For anyone looking for the antidote to an overdose of “grown-up” drinks — think rye whiskeys and gins peering down from the top shelf — here’s a clue: A shot (or three) of rum should do the trick. Just add a paper umbrella, and you can call it rehab.
“Rum is making a massive resurgence,” says Todd Thrasher, mixologist in chief at Alexandria’s Restaurant Eve, the Majestic and PX. That means leggier-than-Kate-Moss martini glasses and “arm garters” are out; “lava-spewing” punch bowls and mugs stacked with angry totem faces are in.
No longer resigned to pirate theme parties and beach holidays (not that we were complaining), devil-may-care rum is having its time in the sun. And for once, this latest cocktail craze is all about loosening up. (We dare you to take yourself too seriously when sipping a fruit-rum-absinthe potable called the Zombie.)
That’s in part because rum, unlike CEO-level aged scotches, comes with entry-level price tags. “It’s inexpensive and still remains a tremendous value,” says Jill Zimorski, beverage director for Jose Andres’ ThinkFoodGroup, which includes Cafe Atlantico (405 Eighth St. NW; 202-393-0812), a rum-heavy restaurant that’s hosting special tastings of the stuff Sept. 2-5. “Even nice aged rums are less expensive than comparably aged spirits.”
The result: From wannabe Captain Morgans to island-hopping honeymooners, rum swillers are as varied as the sweet liquid gold itself. “The reason I love rum is why some bartenders hate it,” explains Duane Sylvestre, head mixologist at Georgetown’s Bourbon Steak (2800 Pennsylvania Ave. NW; 202-944-2026). “It’s so hard to know what you’re drinking. Anything made from sugar can be called rum.” Sans regulations, the sugary spirit gets distilled dozens of ways in as many countries, clear to molasses dark, from Haiti and Bermuda to Jamaica, Brazil and Martinique (hint: labels call it “ron” if it’s from Spanish-speaking countries, “rhum” if it’s from French-speaking ones).
In effect, the spirit’s flavor profile skews wilder than Jack Sparrow’s swagger after, well, breakfast. “You can have something that’s light and summery, or a warm, wintry rum drink, or you can have rum in a snifter — it’s a beverage for all seasons,” says Jessica Harris, author of “Rum Drinks: 50 Caribbean Cocktails, From Cuba Libre to Rum Daisy” ($20, Chronicle). “Rum is a perfect mixer.” It’s also “history in a glass,” she says, citing slavery to privateers to Al Capone as part of the spirit’s story.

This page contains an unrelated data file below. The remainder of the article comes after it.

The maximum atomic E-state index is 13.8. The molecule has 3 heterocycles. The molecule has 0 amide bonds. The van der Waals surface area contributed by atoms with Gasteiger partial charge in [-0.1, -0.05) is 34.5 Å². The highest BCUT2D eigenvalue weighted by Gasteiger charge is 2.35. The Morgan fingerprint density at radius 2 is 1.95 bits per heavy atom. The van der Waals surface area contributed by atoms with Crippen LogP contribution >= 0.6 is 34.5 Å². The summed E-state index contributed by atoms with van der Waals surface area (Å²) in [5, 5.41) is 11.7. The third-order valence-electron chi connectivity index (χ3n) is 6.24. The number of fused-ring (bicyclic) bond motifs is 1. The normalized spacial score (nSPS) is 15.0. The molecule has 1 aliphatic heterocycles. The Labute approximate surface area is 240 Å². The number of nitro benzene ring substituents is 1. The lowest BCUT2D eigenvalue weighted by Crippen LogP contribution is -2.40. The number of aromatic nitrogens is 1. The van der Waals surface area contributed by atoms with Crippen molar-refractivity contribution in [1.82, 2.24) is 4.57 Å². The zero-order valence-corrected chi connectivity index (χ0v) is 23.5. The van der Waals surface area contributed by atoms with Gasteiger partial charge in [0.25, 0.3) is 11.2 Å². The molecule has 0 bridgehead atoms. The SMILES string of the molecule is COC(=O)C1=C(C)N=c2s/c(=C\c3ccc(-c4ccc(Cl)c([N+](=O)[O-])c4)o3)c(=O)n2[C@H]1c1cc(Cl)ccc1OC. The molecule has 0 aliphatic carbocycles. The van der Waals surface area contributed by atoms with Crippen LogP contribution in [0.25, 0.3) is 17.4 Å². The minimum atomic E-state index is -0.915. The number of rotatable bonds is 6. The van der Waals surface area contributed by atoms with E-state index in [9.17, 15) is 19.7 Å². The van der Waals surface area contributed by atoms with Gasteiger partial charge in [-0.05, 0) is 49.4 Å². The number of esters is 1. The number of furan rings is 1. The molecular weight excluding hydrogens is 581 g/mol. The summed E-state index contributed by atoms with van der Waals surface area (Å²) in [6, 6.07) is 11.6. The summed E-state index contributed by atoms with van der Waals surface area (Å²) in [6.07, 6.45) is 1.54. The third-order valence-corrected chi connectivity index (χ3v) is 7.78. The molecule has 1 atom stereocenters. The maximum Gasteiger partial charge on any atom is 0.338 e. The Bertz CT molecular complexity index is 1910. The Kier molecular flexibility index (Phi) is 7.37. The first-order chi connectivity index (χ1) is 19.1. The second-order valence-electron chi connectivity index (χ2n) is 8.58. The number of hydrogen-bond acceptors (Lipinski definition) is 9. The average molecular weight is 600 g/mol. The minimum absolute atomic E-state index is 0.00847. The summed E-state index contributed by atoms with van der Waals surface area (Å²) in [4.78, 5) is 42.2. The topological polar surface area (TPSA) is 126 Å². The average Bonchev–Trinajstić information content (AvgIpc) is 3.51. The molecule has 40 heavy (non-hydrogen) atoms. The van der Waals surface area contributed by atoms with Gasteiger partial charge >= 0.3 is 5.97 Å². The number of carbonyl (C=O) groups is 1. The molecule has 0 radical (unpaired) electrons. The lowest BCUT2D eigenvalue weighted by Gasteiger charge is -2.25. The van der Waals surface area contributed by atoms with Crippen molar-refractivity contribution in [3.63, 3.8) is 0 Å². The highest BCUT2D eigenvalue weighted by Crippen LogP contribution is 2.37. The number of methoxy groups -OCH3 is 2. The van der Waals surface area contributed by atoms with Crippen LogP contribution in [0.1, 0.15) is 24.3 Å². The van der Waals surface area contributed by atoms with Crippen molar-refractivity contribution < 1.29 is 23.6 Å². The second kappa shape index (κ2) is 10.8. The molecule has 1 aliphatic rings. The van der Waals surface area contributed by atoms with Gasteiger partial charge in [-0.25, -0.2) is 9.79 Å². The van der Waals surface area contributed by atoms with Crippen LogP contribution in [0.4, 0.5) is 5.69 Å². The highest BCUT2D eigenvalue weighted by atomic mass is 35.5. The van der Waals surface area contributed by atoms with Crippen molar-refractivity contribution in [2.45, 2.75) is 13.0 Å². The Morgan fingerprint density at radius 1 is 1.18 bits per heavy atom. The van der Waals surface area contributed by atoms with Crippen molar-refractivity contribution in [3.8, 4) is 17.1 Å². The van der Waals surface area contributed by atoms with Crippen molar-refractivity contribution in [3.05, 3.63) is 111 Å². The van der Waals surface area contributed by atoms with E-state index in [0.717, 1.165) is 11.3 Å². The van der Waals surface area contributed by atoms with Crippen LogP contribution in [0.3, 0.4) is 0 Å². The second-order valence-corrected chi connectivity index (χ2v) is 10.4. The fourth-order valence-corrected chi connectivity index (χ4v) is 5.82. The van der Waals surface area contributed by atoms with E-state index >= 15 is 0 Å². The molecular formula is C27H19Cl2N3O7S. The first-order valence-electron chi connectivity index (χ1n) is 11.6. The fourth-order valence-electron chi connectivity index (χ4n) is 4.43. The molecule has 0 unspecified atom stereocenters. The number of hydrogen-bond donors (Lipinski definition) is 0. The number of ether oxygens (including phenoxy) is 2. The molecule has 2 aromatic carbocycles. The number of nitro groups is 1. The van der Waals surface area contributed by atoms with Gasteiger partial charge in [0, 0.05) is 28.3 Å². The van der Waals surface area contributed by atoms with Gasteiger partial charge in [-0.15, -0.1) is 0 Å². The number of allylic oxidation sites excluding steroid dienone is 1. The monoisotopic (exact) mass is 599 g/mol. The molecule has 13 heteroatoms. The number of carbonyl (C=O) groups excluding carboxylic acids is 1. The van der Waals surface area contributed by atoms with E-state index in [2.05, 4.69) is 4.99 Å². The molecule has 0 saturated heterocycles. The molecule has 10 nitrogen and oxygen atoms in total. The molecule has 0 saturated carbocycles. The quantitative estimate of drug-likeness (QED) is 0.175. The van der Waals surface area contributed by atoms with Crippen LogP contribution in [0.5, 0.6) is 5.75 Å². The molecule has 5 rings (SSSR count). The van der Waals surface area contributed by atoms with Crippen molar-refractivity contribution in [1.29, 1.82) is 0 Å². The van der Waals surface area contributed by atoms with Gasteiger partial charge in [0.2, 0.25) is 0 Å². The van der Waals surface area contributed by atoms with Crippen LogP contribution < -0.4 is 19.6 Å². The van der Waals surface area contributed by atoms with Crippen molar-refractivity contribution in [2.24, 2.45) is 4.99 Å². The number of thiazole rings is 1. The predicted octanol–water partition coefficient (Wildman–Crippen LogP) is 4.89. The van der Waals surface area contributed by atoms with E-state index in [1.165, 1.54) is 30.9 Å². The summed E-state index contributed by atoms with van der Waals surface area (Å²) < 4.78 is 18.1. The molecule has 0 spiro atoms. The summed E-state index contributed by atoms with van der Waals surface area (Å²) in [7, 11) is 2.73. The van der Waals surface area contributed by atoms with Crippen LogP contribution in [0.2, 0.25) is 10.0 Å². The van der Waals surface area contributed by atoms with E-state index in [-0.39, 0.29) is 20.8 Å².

“Rum is connected in the minds of many with tropical vacations, but it’s every bit as serious of a beverage as other spirits,” Harris says. Modern-day pirates can pay their due by sending punch-like artificial mixers to the plank and opting instead for classic cocktails starring fresh fruits.
For starters, get sea legs perfecting a classic daiquiri, Sylvestre advises. His recipe: Two ounces rum, 3/4 ounce of sweetener and 1/2 ounce of fresh-squeezed lime juice. Twists on JFK’s drink of choice are endless, he says, including, perhaps most famously, the minty mojito and the Hemingway daiquiri, which swaps sugar for maraschino liquor and pairs lime with grapefruit juice. At Cafe Atlantico, Zimorski infuses rum with hibiscus for another Papa-inspired daiquiri called Old Man at the Sea.
But the tiki cocktail is what’s giving the most wind to the rum renaissance’s mast. Home tiki masters might stick to original recipes by rum revolutionaries such as Trader Vic and Don the Beachcomber, from the Scorpion (blended rum, Hennessy, lemon and orange juices, and orgeat syrup) to the Mai Tai (aged rum, orange curacao, almond syrup and fresh lime juice). Full disclosure: “A lot of times the old recipes are so boozy,” Thrasher says, who tweaks them to have a bit less kick.
The add-in that most evokes vacation, though, is coconut. Leave frothy pina coladas cabana-side, though, and instead try a rich, silky boater’s fave, the Painkiller: orange and pineapple juices, coconut milk and aged rum, shaken and topped with grated nutmeg and a mint sprig — “the hottest tiki cocktail nobody knows about,” says Jon Arroyo, the mixologist behind the tiki bar at the Georgetown waterfront’s Farmers and Fishers (3000 K St. NW; 202-298-0003).
“Contrary to popular belief, tiki cocktails are not about the paper umbrellas and funky glassware,” Arroyo says. “They’re about the actual substance — fresh juices and excellent aged rums.”
Still, Arroyo equates mixing tropical cocktails to the old maxim about playing golf. “It’s like having sex — you can still have fun and not be good at it,” he says. “If you mix fresh juices and good rum, you’re going to have a pretty decent beverage.”
Written by Express contributor Katie Knorovsky
Photos by Lawrence Luk/Express